My personal way of defining patriarchy is a society typically dominated and control by men. Patriarchy shows us how our society functions and how it controls women, including all systems, like work place, home, religion etc, where women are formed and developed to the way men want them to be. It is the opposite of matriarchy, meaning women are the head and in control of families.
This quote given by H, Hartman signifies social patriarchy, so it is not naturally suggested but socially. 'I define patriarchy as a set of social relations which has a material base and in which there are hierarchical relations between men, and solidarity among them, which enables them to control women. [p3, H Hartman: (1982), 'What about women? '; 'Gender Inequality in Employment', 551. 04 leatures 11 and 12. ]
The way in which society used to be, was that once the content of 'patriarchy' had been established, it was used strongly in every society and in many different ways, creating sexual politics, where men were seen as the dominant sex class and the treatment of women, through this patriarchy system determined their future and success in life. The possibilities for women making choices in every aspect of their own personal life were taken away from them or where very limited because of this patriarchal control that was upon them.
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In the past the husband was clearly the principal negotiator, with the marriage license being the only exception, where the women would really be going into a life long commitment of serving her husband as a slave. The females main source of learning were things such as learning to spin, sew and weave, and maybe a little reading and writing. The main company that was given to them, were other females, and they lived more or less behind closed doors. The women had a separate section in the house that was located away from the other sections so that communications with males or strangers were barred.
While the men when out to work, the women's role was just seen as to be looking after the house and children, and listen to their husbands. 'The separation of home from work led to a sharper separation of male and female spheres. The world of business outside the home became a male sphere and the world of home and children became a women's one. ' [p366, Fulcher & Scott. (1999) Sociology] The husband's leisure and business time were of no business to the wife, domesticity cut women off from business life and public activities in general.
In some society's women were degraded, they were seen as objects used for male needs and a simple tool of breeding children. 'A woman of a particular community, caste or social-economic stratum is raped to 'teach' that section of the society, in other words, to reproduce the hierarchical structure. It was in the mid-1800 when the first signs of the feminist movement came about. In 1961 it was discussed by a man named John Stuart, that the role of women is society during that time, pointing out how the patriarchy placed such an intense limit on what women could do.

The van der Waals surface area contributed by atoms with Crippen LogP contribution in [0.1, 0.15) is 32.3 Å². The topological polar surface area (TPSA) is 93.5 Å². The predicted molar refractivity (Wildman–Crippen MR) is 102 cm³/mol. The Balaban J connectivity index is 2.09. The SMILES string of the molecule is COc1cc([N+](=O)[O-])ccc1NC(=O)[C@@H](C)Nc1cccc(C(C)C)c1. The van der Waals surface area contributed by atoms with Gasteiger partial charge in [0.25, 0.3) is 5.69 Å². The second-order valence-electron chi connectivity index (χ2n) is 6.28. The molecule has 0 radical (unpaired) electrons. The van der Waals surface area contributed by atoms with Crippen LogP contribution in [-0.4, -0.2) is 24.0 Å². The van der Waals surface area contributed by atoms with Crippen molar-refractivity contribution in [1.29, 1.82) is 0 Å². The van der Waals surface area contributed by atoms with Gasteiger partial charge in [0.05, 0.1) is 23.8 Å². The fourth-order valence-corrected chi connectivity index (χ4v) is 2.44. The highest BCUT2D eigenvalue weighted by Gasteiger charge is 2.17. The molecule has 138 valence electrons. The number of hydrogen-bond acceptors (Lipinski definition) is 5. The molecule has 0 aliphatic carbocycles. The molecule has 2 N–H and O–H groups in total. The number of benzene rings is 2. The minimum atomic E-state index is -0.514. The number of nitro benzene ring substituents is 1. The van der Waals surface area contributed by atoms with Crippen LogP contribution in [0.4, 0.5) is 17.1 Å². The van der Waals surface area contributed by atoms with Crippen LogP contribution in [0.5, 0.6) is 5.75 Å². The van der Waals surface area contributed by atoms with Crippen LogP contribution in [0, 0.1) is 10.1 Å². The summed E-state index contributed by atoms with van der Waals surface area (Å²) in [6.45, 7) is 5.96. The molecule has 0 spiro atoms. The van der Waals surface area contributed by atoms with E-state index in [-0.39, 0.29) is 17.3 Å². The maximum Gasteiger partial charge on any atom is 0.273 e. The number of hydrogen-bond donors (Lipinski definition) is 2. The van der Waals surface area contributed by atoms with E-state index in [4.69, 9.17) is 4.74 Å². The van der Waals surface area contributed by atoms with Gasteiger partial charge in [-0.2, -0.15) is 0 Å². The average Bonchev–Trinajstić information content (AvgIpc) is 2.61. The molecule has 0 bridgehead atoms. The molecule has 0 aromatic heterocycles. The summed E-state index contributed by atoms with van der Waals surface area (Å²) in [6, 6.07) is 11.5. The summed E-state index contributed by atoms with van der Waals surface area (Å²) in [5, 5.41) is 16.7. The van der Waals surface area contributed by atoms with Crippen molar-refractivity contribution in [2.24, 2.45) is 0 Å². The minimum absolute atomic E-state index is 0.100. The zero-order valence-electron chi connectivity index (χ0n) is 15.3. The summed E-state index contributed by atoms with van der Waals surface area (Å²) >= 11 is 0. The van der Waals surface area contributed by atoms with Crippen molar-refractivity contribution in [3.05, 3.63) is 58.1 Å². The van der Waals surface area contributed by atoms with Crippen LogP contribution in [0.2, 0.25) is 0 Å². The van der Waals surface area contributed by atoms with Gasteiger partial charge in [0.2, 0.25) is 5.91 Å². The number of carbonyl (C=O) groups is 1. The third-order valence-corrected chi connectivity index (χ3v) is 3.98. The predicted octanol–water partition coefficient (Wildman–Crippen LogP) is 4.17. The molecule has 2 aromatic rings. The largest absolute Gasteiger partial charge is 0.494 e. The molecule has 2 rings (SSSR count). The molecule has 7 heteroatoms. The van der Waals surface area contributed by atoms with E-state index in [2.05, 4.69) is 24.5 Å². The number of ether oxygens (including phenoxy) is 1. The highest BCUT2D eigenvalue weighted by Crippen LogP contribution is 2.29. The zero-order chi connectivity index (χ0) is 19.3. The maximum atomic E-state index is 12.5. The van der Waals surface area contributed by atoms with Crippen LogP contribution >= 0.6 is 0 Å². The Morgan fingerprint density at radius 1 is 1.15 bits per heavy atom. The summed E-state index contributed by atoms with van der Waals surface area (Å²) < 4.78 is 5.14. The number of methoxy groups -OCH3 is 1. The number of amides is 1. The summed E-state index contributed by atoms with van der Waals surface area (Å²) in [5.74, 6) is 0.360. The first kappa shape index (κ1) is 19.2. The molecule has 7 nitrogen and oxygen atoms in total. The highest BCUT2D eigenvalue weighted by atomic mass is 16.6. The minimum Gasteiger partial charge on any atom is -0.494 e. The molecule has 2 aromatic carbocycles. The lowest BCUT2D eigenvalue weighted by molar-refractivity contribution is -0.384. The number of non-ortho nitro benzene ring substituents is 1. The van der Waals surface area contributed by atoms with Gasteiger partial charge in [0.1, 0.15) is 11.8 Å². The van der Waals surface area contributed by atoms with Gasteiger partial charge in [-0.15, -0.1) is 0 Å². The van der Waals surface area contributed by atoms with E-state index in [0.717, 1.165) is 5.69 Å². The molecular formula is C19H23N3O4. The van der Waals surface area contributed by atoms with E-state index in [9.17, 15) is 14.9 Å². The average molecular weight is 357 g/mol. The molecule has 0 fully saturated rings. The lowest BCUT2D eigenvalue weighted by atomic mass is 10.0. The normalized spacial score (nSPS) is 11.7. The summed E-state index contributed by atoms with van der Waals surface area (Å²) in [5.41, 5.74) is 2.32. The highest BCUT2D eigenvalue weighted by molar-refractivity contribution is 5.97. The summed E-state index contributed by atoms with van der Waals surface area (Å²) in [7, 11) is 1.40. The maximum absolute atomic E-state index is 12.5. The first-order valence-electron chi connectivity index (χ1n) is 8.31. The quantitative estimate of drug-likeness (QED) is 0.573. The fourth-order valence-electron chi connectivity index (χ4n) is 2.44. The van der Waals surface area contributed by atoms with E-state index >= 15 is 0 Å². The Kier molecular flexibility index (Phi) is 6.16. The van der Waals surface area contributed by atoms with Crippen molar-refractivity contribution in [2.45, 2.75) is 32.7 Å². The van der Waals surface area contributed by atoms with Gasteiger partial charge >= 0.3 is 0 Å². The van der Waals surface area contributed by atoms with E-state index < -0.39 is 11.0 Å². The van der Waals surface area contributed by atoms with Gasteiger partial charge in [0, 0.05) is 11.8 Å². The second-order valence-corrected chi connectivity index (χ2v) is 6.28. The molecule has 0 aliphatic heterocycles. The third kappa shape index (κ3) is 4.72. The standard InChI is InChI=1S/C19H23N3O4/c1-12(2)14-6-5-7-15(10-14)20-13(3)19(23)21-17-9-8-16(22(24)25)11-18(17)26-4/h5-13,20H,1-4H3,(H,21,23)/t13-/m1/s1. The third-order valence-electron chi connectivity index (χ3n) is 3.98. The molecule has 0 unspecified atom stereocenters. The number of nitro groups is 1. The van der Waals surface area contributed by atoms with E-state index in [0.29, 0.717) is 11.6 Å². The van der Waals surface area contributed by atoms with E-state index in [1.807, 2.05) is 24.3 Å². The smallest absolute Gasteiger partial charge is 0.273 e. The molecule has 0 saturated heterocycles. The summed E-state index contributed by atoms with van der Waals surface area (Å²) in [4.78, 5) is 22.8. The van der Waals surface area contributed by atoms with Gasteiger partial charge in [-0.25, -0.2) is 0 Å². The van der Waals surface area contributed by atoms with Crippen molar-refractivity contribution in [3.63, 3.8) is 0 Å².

A time came out when evidence should the existence of a pre-industrial division of labour between men and women. However this existence contained occupational segregation, where the females worked only in female jobs and males concentrated in male jobs. 'Middleton (1979) argued that women did carry many different agricultural tasks, but it was the men who did the high status work of plouging. Job segregation enabled males still to maintain superiority over women, because of the patriarchal relationships in paid work.
The labour market urged lower wages for women, so that it would encourage them to marry and stay financial dependant on their husbands. Women were excluded from better jobs than men, to keep their primary responsibilities as the main caregiver for children and family. However in some areas of the pre-industrial society capable women who entered the labour market were forced into part-time and insecure employments, where they would be excluded from promotion. Once they married they had to leave their job, so their personal status would drop back down into the status level as they were when they started off.
Also the employment of women alarmed men highly as their position of the male role of head of the household became seen as threatened, especially in the twenty century then demands for labour by women became stronger, and women would no longer be ignored. This was when the 'family wage' became known, when the male breadwinner would support his family with his earnings, whilst the women's earning were treated as a additional source of income so that their unpaid domestic work would not be interfered with their paid work.
It was not until the 1980s that these requirements changed, when recruitment practices of certain companies had referred to the Equals Opportunities Commission. The position of men was altered and the women's position underwent significant changes. More women moved into the labour market and were used less in the homes. With the changing of attitudes towards means of the production, families began to drop away from the ways and ideas of 'male ownership' with society and the changing attitudes of women's role became stronger.